A Poem I wrote long ago rings true now more than ever within the United States and perhaps this whole world in the turmoil that is waking from a nightmare. The Invisible are becoming visible, slowly but surely, but many stories are still unheard, unseen, and thus I dedicate this. To those like Matthew Rushin, like Osime Brown, and like Myself.
City streets a tepid trough, so far away from stalwart sky.
A steady beat that marches on, while not a dweller bats an eye.
The pavement cracked, a stigma’s stye in the land-locked commerce stocked desert dry, of which the seas retreat
Yet worry not repeats the lot, this is the price of “freedom”
- Governance or The Price of Freedom by Wolfheart Andrew Sanchez
The concept of Black and Indigenous People of Color’s (BIPOC) invisibility in media is something that is well known in many communities but not talked about enough in mainstream media. Many stories of systematic trauma are not covered. Our Media is, after all, a massive cog in the machine of systematic oppression.
To quote the late, great Maya Angelou, “There is no greater agony than bearing an untold story inside you.” So many stories remain untold. Most often, these are the stories of those who are traumatized by an unprepared, calloused, and apathetic system which is already hostile towards those with disabilities, and even more so for those who are not White.
Invisibility and Accountability
When you’re part of a marginalized group, it’s like being invisible to the world. When police oppress the invisible, they are rarely held accountable; thus, the need to give a face and voice to the harsh reality of police prejudice against Autistic people of color is more important now than ever.
When you choose to look away, you are still complicit. Having the choice to look away is a privilege.
We all watched in horror the footage of George Floyd’s last 9 minutes. Undoubtedly, most people were screaming (internally or externally), WHY AREN’T YOU DOING SOMETHING!? at the officer who did nothing to stop Derek Chauvin from murdering Floyd.
But really, we have been screaming for years– decades, centuries– for you to DO SOMETHING.
Imagine the opportunities people had before that moment when Derek Chauvin put his knee on George Floyd’s neck.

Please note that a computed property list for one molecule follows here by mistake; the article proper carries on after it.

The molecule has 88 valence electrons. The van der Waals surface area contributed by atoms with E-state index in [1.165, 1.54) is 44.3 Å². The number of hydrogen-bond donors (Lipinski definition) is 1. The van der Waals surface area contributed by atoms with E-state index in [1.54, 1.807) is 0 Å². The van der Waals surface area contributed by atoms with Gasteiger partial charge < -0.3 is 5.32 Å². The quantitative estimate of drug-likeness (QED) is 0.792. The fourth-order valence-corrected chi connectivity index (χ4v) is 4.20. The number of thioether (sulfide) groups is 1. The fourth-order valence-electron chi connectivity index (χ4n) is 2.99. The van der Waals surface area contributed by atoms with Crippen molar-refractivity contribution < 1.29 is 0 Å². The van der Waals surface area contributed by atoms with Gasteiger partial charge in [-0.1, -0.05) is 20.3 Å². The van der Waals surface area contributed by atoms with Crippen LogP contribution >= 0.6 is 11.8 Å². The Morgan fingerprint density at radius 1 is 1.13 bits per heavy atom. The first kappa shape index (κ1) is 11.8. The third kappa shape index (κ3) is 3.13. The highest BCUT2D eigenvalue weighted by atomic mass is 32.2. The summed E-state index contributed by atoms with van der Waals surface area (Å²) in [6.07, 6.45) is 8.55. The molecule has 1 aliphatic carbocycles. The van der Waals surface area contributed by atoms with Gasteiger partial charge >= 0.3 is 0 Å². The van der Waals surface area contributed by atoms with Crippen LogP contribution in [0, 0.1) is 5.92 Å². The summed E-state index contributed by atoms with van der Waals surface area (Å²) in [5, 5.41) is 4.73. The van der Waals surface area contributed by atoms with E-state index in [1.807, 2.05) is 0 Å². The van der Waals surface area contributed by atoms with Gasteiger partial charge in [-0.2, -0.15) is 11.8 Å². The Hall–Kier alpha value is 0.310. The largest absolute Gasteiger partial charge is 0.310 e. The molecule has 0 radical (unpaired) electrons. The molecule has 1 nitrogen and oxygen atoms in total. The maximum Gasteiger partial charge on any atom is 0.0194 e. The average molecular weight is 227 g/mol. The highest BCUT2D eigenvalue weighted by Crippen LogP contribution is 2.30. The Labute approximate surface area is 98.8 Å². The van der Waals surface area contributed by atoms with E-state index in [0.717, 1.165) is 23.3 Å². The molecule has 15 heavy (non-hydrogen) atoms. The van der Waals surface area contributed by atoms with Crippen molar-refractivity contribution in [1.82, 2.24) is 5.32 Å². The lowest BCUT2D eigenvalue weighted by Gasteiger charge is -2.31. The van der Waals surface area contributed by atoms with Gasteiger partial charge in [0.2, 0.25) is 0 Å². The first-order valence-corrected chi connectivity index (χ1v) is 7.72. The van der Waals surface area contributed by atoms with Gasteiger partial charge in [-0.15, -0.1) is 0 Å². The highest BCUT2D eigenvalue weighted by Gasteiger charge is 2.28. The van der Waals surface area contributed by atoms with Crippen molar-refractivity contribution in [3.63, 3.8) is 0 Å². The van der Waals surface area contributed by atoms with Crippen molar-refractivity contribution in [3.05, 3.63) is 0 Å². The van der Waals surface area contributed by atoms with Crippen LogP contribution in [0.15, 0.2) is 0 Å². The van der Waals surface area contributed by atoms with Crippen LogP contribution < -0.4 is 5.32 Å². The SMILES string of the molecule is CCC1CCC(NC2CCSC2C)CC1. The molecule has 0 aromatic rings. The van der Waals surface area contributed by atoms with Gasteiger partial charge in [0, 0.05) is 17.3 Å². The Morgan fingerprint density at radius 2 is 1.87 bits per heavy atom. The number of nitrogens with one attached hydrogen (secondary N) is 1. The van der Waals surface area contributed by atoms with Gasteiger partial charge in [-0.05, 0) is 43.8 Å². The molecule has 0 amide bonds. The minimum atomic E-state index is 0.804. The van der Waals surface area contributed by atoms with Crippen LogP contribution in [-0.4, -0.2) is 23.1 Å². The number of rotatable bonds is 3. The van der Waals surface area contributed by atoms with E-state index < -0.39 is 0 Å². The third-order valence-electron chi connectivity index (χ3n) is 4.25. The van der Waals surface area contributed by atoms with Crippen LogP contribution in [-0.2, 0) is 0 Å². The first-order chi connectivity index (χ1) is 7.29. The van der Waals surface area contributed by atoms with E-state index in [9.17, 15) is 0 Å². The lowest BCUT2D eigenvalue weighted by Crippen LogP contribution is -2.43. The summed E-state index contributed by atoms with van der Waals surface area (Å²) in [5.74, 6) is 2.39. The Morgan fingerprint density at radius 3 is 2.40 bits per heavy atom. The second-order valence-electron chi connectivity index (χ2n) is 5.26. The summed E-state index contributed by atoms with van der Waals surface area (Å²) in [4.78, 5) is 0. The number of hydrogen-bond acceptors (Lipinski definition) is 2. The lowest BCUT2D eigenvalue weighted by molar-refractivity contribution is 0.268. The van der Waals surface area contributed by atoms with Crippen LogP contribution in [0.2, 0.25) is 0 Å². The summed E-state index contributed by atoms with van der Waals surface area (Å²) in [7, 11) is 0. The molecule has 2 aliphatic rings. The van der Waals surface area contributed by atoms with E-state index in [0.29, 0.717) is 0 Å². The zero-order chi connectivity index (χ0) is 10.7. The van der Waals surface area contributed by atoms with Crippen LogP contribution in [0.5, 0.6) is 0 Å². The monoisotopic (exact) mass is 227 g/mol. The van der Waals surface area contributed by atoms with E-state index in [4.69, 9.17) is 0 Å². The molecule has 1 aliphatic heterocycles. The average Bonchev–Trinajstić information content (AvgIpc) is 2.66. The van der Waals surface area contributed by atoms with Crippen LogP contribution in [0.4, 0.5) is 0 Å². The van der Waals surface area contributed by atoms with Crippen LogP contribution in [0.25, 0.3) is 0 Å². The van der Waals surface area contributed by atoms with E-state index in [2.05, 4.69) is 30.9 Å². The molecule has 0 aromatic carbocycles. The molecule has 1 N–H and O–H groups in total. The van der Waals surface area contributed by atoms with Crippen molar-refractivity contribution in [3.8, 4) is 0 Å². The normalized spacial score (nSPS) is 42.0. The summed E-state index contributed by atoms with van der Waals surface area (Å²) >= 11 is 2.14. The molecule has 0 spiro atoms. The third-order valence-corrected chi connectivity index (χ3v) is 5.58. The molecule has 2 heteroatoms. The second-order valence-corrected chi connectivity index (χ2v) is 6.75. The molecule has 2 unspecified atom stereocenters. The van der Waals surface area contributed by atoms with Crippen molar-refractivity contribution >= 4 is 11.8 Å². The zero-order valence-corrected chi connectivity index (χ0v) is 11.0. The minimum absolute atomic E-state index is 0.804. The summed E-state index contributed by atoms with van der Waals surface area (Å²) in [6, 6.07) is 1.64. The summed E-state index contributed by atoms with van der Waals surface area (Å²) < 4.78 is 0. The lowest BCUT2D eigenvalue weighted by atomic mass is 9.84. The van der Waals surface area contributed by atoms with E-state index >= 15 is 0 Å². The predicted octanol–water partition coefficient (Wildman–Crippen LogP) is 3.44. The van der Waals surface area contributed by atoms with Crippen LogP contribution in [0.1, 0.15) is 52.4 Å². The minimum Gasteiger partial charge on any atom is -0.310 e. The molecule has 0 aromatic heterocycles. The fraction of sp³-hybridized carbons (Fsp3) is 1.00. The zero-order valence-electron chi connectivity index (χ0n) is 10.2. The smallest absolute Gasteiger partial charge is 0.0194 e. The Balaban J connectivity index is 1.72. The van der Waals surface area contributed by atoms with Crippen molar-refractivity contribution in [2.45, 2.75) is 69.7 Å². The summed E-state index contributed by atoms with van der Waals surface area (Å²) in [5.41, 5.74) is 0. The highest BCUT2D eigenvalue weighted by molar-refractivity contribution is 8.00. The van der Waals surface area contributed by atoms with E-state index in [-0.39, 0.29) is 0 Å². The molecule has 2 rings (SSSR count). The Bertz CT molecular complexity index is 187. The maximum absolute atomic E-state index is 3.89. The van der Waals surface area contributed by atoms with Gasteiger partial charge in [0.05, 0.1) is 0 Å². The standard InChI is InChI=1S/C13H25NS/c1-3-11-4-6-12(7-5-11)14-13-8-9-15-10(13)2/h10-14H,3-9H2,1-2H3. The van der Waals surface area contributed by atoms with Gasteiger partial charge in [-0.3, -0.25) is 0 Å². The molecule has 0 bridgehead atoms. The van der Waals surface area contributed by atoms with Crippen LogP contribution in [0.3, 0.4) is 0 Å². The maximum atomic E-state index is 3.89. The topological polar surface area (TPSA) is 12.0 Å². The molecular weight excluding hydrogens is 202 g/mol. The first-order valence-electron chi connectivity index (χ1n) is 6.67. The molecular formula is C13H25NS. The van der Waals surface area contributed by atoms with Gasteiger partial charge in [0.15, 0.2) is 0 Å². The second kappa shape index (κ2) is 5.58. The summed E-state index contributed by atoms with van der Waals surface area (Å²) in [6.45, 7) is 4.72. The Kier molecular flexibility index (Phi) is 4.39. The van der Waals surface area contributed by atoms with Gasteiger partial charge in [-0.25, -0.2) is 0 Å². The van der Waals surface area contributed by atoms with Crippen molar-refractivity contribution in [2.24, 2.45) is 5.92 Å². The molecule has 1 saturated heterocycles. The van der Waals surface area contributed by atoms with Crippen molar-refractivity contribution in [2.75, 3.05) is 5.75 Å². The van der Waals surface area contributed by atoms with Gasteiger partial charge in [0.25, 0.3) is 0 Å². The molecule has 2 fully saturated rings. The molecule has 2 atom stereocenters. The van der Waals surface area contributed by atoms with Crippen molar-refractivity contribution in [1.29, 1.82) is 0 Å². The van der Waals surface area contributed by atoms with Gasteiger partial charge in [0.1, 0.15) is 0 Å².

- Imagine how many white friends could have told Chauvin that racist joke wasn’t funny.
- Imagine how many officers could have told Chauvin that he was too rough on the job
- Imagine how many supervisors looked the other way when people complained
- Imagine how many Black and disabled people were harmed by Chauvin before George Floyd
- Imagine the trauma Chauvin and people like him have cultivated in the community where he worked
- Imagine how many people will never work or reach their dreams because of the financial trauma of defending yourself against police injustice (car insurance premiums for target traffic citations, job loss from arrests or convictions, lawyer fees for bogus charges, etc.)
In earlier articles, I discussed my own experience with police apathy, and the extant nightmare which Mathew Rushin now faces terrifies me. I think about what it would like to be in his shoes, and I weep. Imagine being in an accident you can’t even remember, and then instead of being properly triaged and treated with care, you are treated like a wanted criminal.
Even if they don’t know why they hated you so much, you know. It’s because you are Black, autistic, young, and you dared to drive– sober, at that– with no weapons in your car, with no drugs or alcohol in your system, and while being an employed college student with a future.
All the work and years of self-discipline and following the rules and doing everything right could be swept away, in an instant. And, “doing everything right” is an impossible bar for most BIPOC disabled folk as they don’t have the option of following the rules and surviving.